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We have been very fortunate in our town and surrounding communities to have accumulated over 500 acres of natural beauty for individuals to use and enjoy. These properties are widely scattered around our town. I will begin with an area that I am most proud of.

Since the early 1900s it was known as the “Federal Farm” along Old Seneca Turnpike, next to our Transfer Station and down to Gully Road. I like to call it the last wilderness area in the Town of Skaneateles. It had become known as the “Federal Farm” because the U.S. government acquired it by filing a petition for condemnation and paying $10,000 to the Weeks family on July 9, 1936. The Department of Agriculture used it as an experimental station for several years. They studied different techniques and methods of farming in an effort to increase production.

By 1969 they were no longer using this property and declared it excess. Our attempt to secure this farm at that time was foiled by our neighbors to the east; however, we were able to purchase 70 acres for our Transfer Station for $22,000. The rest of the land lay idle for several years except that the U.S. Army used it as a helicopter landing site for a short period of time.

After my election as town supervisor in 1996, I continued to pursue acquisition of this property with the help of U.S. Congressman Jim Walsh and Senator Al D'Amato. On June 25, 2001, Walsh arranged to meet us at the farm so that he could deliver the deed in person.

During the winter of 2000-01, Seamus Haggerty cleared a huge amount of brush from around a small pond so that we could hold our first Town of Skaneateles Fishing Derby on July 21, 2001. For Seamus this was a project that would earn his Eagle Scout Award. I will be forever grateful to Seamus, and proud of him, for his work on this project because we were able to hold three fishing derbies on this pond.

Assemblyman Will Barclay assisted us with the funding necessary to join two small ponds, by widening and deepening both to give us the wonderful body of water that we now have. Barclay attended this year's derby and walked around the pond visiting with the participants. He even stopped to help one young boy retrieve his hook from a snag and stated that he has had lots of experience. Attendance continues to show that there is a lot of interest in a free fishing derby for children ages 4 through 15. This year we held our Sixth Annual Fishing Derby on July 15. Gary Snyder was in charge again this year, and he reports that we had 71 entrants and they caught 368 fish.

Last year, our two Rotary Clubs were looking for a nice project that they could construct for their Centennial Celebration. I mentioned that we could use a pavilion overlooking our pond. We are all very pleased with their finished product, which serves a dual purpose. Last year it protected many of us from the hot sun, and this year it enabled us to get set up and ready for the fishing derby during an early morning shower which ended just prior to the 9 a.m. start. When the whistle blew at noon to bring the derby to a close, a heavy shower settled in over the area. The pavilion was large enough for everyone to get under cover and stay dry until all of the trophies and prizes were awarded.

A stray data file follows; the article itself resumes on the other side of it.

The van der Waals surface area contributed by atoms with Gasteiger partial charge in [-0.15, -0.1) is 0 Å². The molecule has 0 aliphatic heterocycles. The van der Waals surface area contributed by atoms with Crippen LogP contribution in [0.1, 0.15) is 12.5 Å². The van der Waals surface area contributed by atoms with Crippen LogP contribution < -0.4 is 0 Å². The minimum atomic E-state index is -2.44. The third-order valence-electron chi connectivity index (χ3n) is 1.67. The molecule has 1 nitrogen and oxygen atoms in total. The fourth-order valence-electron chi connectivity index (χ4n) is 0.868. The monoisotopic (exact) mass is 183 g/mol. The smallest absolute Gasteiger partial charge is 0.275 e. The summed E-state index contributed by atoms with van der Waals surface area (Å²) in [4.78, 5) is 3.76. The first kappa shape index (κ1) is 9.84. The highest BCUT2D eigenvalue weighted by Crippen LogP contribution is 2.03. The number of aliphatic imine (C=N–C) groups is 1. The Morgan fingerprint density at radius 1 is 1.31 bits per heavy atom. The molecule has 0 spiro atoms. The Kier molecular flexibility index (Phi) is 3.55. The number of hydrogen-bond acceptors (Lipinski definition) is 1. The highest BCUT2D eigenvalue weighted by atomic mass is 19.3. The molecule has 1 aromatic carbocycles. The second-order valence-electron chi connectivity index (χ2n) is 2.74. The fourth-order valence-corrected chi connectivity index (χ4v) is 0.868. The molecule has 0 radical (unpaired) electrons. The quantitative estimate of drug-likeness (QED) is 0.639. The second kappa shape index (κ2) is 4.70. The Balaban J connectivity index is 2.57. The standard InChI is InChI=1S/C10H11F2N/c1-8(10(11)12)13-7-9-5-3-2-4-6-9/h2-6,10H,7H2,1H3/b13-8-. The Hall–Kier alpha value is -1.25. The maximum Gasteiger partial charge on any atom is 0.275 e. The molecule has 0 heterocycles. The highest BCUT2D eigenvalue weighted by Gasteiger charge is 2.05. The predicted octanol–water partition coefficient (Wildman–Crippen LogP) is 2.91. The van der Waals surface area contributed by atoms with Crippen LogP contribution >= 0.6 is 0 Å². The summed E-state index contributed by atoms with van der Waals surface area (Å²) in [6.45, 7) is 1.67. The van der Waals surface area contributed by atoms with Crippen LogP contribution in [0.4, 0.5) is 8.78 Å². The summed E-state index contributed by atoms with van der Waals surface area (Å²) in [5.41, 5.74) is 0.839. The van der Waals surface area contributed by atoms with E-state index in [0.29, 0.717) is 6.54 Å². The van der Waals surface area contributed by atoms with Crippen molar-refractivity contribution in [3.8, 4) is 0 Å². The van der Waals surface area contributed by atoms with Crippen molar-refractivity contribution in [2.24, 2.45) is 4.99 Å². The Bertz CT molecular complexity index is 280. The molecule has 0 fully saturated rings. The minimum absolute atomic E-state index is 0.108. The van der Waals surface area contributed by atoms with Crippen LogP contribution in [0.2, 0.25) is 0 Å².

Last June 20, 35 ladies from the Skaneateles Garden Club held their monthly meeting in the pavilion and invited me to tell them how the town acquired the Skaneateles Conservation Area. After lunch, about a dozen joined with me for about a two-hour walking tour of a small portion of the property. At the end they asked if they could schedule more guided tours, as there is a lot more to be seen.

In 2002, with a grant from the NYS Department of Parks, we were able to purchase the former William Guppy farm (1830s) along Gully Road. This property is now all reestablished forest and has a small stream and a beautiful waterfall. Tim Rudl earned his Eagle Scout award by trimming a trail to the falls and, just recently, for his Eagle Award, Josiah Witter constructed a split rail fence and bench at the waterfall to help protect visitors from falling into the ravine. Unfortunately vandals have already destroyed it and thrown it into the ravine. A detective from the Onondaga County Sheriff's office has investigated the site with me and a report has been made. This project will be rebuilt, however.

Prior to his death, William G. Allyn arranged for funding to purchase material to reconstruct a set of steps to the top of the ravine leading to the falls. The timbers that were used came from the forest of one of our members, Bob Sykes, of Foster Road, and were cut to size on his own saw mill. Construction is being performed under the guidelines of the Youth Construction Initiative Program (YCIP). This is an on-the-job training opportunity for students from the Lafayette School System and is under the guidance of Ken Auyer, a technology instructor.

With financial assistance from Assemblyman Barclay, we were able to purchase a 6-acre parcel on the east side of Gully Road. This will allow us to open several new interesting trails and create many more Eagle Scout projects. Much of our work is performed by a small group of volunteers like, Bruce Famoly, who mows the grass around the fish pond and all of the grassy trails on his own time and often takes a vacation day to help complete a job on the property. I am sure that there are many users of the property who might be willing to volunteer a little of their time if they only knew how to offer their help. Anyone wishing to help us in any way may call me at 685-5515.

Bill Pavlus is former town supervisor for Skaneateles

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